Grants awarded December 2019
Doncaster Deaf Trust
Doncaster Deaf Trust started as a school for the deaf in 1829 and now includes a nursery, school, college and children’s care home on a 24 acre secure campus on the outskirts of Doncaster. It is Yorkshire’s oldest deaf school and the third oldest in the UK. The Trust archive includes a comprehensive record of the Deaf school from its foundation to the current day and is housed on site at the school. The Trust will be using the scoping grant to develop a better understanding of the content of the archive and plan how to make it more accessible. The grant will also be used to explore ways of creating a permanent exhibition of archive material that will be available to the public and researchers wishing to engage with the collection and improve understanding of what it was like, and is like, to be deaf.
‘This scoping grant is the real starting point on our journey to making the archive accessible to all.’ – Alexis Johnson, Executive Principal of the Doncaster Deaf Trust
Govanhill Baths Community Trust
Govanhill Baths Community Trust (GBCT) grew out of a vibrant and historic community campaign to save the baths from closure in 2001. The building is currently going through a major capital refurbishment to become a modern wellbeing centre due to open in 2021. The Govanhill Baths Archive is an important element of the programming at GBCT and the scoping grant will be used to provide an overview of the collection, assess its significance, highlight conservation needs and explore the potential for exhibitions, access and engagement.
‘The archive is a fascinating and truly unique collection which reflects the wide and varied activities which have taken place in the Baths from its use as a Municipal Baths and Wash-House, to its occupation by the Save Our Pool campaign and the development of the GBCT.’ – Frances Diver, Director and Secretary of the GBCT
Scouting is a national movement formed in 1907 by Lord Baden-Powell, and open to young people aged 6-25 and to adult leaders. Scouts Scotland actively engages and supports young people in their personal development, empowering them to make a positive contribution to society. Scouts Scotland holds archive material of great significance to the history of Scouting and will be using its scoping grant to plan the long term care of this important collection and improve engagement with it.
‘Scouts Scotland are hugely proud of our history and heritage. The scoping grant will help us move forward with our plans to organise our collection of archives so that we can eventually share them with others and use them as a vehicle to engage our young members and the wider community.’ – Katie Docherty, Chief Executive of Scouts Scotland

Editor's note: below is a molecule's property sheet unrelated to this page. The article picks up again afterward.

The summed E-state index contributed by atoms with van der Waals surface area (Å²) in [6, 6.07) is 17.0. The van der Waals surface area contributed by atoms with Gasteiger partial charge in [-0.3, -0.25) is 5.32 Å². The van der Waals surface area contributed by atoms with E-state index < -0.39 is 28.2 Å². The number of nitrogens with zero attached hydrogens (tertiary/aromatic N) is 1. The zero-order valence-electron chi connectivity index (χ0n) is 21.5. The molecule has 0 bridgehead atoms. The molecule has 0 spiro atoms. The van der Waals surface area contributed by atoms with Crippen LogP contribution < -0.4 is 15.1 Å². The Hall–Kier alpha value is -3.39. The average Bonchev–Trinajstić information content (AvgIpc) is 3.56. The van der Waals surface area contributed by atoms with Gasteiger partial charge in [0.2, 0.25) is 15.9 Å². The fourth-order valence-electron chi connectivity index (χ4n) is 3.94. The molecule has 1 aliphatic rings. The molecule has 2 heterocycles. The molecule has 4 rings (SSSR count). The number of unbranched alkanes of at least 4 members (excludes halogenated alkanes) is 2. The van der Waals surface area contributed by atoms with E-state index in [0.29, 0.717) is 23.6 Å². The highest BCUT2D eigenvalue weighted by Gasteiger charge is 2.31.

International Institute for Conservation of Historic and Artistic Works (IIC)
The IIC, founded in 1950, is an independent professional society that believes conservation is of great value. The institute brings together conservation professionals from around the world, educating, enabling, and recognising excellence. The archive of the IIC dates from the 1940s and includes correspondence, photographs, recordings, publications and other documentation. These records represent the work of the organisation from the Monuments Men involved in its foundation to the present day. The IIC will use its scoping grant to plan how to secure and make the archive collection accessible to wider audiences.
‘Our ambition is to make this collection accessible to others, to promote the advancement of knowledge and to engage people with the history of the IIC, whilst preserving this important material. The scoping grant will enable us to strategically plan how to approach the management of the collection and ensure we can achieve our ambitions for improved engagement and access.’ – Sarah Stannage, Executive Director of the IIC
Grants awarded September 2019
Harvey’s Foundry Trust
Harvey’s Foundry Trust was originally established as Hayle Town Trust in the mid-1980s. Its central aim is to preserve buildings belonging to Harvey and Co’s world famous Foundry (which closed in 1903) and documents and objects pertaining to the wider heritage of Hayle. The Trust oversees two venues which tell the story in different ways – Hayle Heritage Centre and Hayle Archive. The latter is a longstanding community asset, established in the 1980s. It contains thousands of items, from photographs and historic newspapers to industrial, social and ecclesiastical records, objects and other ephemera. This grassroots collection gives a unique insight into the history of Hayle and wider West Cornwall. With help from a scoping grant, Hayle Archive will be able to fully survey its collection, gain insight into cataloguing and conservation needs and improve public access (both physical and online).
‘The award of an Archives Revealed Scoping Grant to Hayle Archive represents a big step forward for Harvey’s Foundry Trust, enabling us to gain real insight into our collection. This community archive has been created and cared for over several decades by local people, for everyone interested in the history of Hayle and wider West Cornwall. The grant will open up further opportunities, helping us to understand what we have and how to conserve it, and how to engage more people with the collection and our work.’ – Brian Capper, Chair of Harvey’s Foundry Trust
The Royal Life Saving Society